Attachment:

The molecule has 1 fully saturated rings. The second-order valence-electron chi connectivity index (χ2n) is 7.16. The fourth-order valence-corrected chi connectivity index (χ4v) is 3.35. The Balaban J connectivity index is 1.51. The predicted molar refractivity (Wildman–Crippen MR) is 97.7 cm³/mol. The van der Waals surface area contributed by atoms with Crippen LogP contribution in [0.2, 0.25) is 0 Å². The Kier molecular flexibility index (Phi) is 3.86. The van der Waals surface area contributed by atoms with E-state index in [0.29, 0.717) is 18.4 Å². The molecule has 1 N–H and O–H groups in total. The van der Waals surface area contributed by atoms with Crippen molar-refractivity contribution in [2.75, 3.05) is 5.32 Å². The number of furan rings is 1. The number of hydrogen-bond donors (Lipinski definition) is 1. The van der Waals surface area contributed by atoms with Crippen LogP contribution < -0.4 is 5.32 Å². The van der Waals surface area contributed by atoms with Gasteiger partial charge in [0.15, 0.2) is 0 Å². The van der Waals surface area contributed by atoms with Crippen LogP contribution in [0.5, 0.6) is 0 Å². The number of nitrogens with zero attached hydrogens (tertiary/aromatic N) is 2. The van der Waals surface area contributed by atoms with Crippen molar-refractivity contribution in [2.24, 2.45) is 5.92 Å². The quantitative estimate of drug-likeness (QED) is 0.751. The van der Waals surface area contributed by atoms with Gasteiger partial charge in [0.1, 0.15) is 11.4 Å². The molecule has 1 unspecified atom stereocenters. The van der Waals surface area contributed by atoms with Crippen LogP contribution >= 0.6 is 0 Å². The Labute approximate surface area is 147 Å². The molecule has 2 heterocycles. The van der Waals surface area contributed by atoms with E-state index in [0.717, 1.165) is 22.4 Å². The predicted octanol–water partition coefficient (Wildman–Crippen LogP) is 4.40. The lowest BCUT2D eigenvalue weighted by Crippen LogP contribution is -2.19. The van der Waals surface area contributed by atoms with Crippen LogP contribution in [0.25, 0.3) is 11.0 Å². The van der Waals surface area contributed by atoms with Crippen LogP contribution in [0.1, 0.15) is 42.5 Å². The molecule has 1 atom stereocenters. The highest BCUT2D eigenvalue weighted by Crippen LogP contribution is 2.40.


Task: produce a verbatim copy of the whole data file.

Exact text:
The molecule has 1 fully saturated rings. The second-order valence-electron chi connectivity index (χ2n) is 7.16. The fourth-order valence-corrected chi connectivity index (χ4v) is 3.35. The Balaban J connectivity index is 1.51. The predicted molar refractivity (Wildman–Crippen MR) is 97.7 cm³/mol. The van der Waals surface area contributed by atoms with Crippen LogP contribution in [0.2, 0.25) is 0 Å². The Kier molecular flexibility index (Phi) is 3.86. The van der Waals surface area contributed by atoms with E-state index in [0.29, 0.717) is 18.4 Å². The molecule has 1 N–H and O–H groups in total. The van der Waals surface area contributed by atoms with Crippen molar-refractivity contribution in [2.75, 3.05) is 5.32 Å². The number of furan rings is 1. The number of hydrogen-bond donors (Lipinski definition) is 1. The van der Waals surface area contributed by atoms with Crippen LogP contribution < -0.4 is 5.32 Å². The van der Waals surface area contributed by atoms with Gasteiger partial charge in [0.15, 0.2) is 0 Å². The van der Waals surface area contributed by atoms with Crippen LogP contribution in [0.5, 0.6) is 0 Å². The number of nitrogens with zero attached hydrogens (tertiary/aromatic N) is 2. The van der Waals surface area contributed by atoms with Crippen molar-refractivity contribution in [2.24, 2.45) is 5.92 Å². The quantitative estimate of drug-likeness (QED) is 0.751. The van der Waals surface area contributed by atoms with Gasteiger partial charge in [0.1, 0.15) is 11.4 Å². The molecule has 1 unspecified atom stereocenters. The van der Waals surface area contributed by atoms with Crippen LogP contribution >= 0.6 is 0 Å². The Labute approximate surface area is 147 Å². The molecule has 2 heterocycles. The van der Waals surface area contributed by atoms with E-state index in [0.717, 1.165) is 22.4 Å². The predicted octanol–water partition coefficient (Wildman–Crippen LogP) is 4.40. The lowest BCUT2D eigenvalue weighted by Crippen LogP contribution is -2.19. The van der Waals surface area contributed by atoms with Crippen LogP contribution in [0.25, 0.3) is 11.0 Å². The van der Waals surface area contributed by atoms with Crippen LogP contribution in [0.1, 0.15) is 42.5 Å². The molecule has 1 atom stereocenters. The highest BCUT2D eigenvalue weighted by Crippen LogP contribution is 2.40.